In summary assurance for the WCF is to look within oneself to see the fruits and for the Heidelberg and Belgic it is to look to what Christ has done.  

I open the floor for discussion and rebuttal.


Jeremy said...

Thanks Lee

I've heard a similar argument from Lutheran friends, perhaps it would be helpful to compare their Smaller Catechism as well.

What do you make of James 2:18?

David said...

Thanks, this is great stuff.

Jeremy said...

Just wanted to add, the WCF points to these works being through Christ and not of the individual

WCF 14.3 "This faith is different in degrees, weak or strong; may be often and many ways assailed and weakened, but gets the victory; growing up in many to the attainment of a full assurance through Christ, who is both the author and finisher of our faith."

WCF 16.3 "Their ability to do good works is not at all of themselves, but wholly from the Spirit of Christ..."

Jeremy said...

Then again...doesn't HC 21 seems to say the same thing regarding assurance?

The "works in my heart" (or "works in me" in the RCUS version)

Lee said...

Both the WCF and Heidelberg acknowledge that good works come from the Spirit, although I am not sure 21 speaking of a hearty trust, which the Holy Spirit works in me by the Gospel is talking of works. Rather it seems to be pointing to trust that Christ has forgiven me with His works and righteousness.
I think the bigger point is that WCF points to works (which ability ultimately comes from the Spirit) as the main stay of assurance. The Heidelberg points instead to the Sacraments and the finished work on Christ.

I think James 2:18 is speaking of our works being evidence to others of our true faith. It is not really saying works is evidence to ourselves or a source of personal assurance.

Andrew D said...

How about including just a bit from the Westminster Larger Catechism. WLC 79 perserverance (which is entangled with assurance) and 80 which explicitly deals with assurance. WLC 79 founds assurance firmly on the unchangeable love of God, his decree and covenant, their inseparable union with Christ... WLC 80 says ... by faith grounded upon the truth of God's promises ... and by the Spirit enabling them to discern.

Those aren't introspective as you suggest, but all point outward to Christ as the fulfilment of God's promises.

Lee said...

WLC 79 found perseverance upon the unchangeable love of God and His decrees, but I disagree that it is bound up with assurance. The WLC is affirming that persevere because of God's love, but that is saying nothing about how people can find assurance for salvation.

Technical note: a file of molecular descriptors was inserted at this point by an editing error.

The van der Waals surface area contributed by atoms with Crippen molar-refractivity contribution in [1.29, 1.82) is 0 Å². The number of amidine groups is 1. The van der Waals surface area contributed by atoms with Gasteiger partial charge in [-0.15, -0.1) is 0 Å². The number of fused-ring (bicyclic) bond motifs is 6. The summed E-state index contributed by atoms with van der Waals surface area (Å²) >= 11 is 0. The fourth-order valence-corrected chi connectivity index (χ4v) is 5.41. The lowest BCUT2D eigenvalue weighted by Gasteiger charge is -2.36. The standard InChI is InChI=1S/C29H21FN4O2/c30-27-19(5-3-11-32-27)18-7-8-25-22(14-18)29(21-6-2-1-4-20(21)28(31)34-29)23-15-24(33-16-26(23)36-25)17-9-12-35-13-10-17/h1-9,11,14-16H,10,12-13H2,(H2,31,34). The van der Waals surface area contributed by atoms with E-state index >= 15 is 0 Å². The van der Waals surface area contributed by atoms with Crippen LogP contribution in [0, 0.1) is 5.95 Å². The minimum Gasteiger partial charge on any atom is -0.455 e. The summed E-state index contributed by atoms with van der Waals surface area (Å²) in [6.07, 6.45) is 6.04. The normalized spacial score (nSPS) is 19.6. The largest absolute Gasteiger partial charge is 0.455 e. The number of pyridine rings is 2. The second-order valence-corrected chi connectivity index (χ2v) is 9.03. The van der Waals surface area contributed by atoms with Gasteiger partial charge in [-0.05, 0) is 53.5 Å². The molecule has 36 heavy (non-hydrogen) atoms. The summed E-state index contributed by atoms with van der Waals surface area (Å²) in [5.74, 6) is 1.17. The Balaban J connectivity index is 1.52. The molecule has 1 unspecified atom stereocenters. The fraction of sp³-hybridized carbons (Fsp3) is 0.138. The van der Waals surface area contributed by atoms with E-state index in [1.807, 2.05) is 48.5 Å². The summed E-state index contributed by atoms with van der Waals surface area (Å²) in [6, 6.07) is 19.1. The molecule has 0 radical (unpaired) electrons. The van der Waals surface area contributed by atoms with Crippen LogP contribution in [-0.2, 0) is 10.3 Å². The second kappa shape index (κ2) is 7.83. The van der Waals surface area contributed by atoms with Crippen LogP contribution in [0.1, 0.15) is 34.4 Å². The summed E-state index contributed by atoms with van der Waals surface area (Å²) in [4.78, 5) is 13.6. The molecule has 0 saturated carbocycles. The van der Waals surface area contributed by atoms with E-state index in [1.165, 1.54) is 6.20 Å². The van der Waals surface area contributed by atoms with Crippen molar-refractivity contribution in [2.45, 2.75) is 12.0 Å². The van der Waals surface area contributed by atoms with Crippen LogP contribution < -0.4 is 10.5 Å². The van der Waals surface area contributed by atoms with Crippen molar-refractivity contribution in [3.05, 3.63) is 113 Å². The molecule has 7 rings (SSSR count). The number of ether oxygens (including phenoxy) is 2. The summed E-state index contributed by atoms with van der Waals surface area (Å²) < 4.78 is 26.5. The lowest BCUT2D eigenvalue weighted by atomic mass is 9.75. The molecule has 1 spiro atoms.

And I do think WLC #80 is still primarily introspective. Remember that one begins with the qualification that only those who are attempting to walk in good conscience. And then with the power of the Spirit can still discern the evidence of grace within themselves and have the witness of the Holy Spirit to their spirit.
I am not trying to deny the WCF and WLC use the promise of God for some assurance, just as the Heidelberg mentions works. But the WCF focuses internal primarily for assurance while the Heidelberg focuses primarily external. At least that is my argument.

Jeremy said...

Thanks Lee

Not wanting to be misunderstood, objectively we look to Christ and His finished work - His mediation - His continued intercession -always from which anything else flows.

I agree on James 2, though there seems to be force in the "my faith by my works", a subjective assurance - or an assured confidence (HC 21) - that such a statement could be made. Also, 2 Corinthians 13:5, Hebrews 6:11-12, and even in direct connection with the Lord's Supper in 1 Corinthians 11:28.

The point is undoubtedly better stated from Richard Sibbes on page 204ff, in discussing the 'testimony of our conscience' of 2 Corinthians 1:12

Jeremy said...

Then again...any discussion of the subjective should probably be peppered with a healthy dose of reality/caution given the fruits of German Pietism, English Puritanism, and the Further Reformation of the Netherlands.

Jeremy said...

Just a note, but the question of assurance came up during the Q&A session at last months conference at Westminster West. David Van Drunen spoke of the three elements spoken of, one of which was fruit.

Jeremy B said...

I just wanted to share a sermon series on Assurance, from Edward Donnelly of Trinity Reformed Presbyterian Church in Northern Ireland, preached out of a desire to see improved evangelism among the congregation.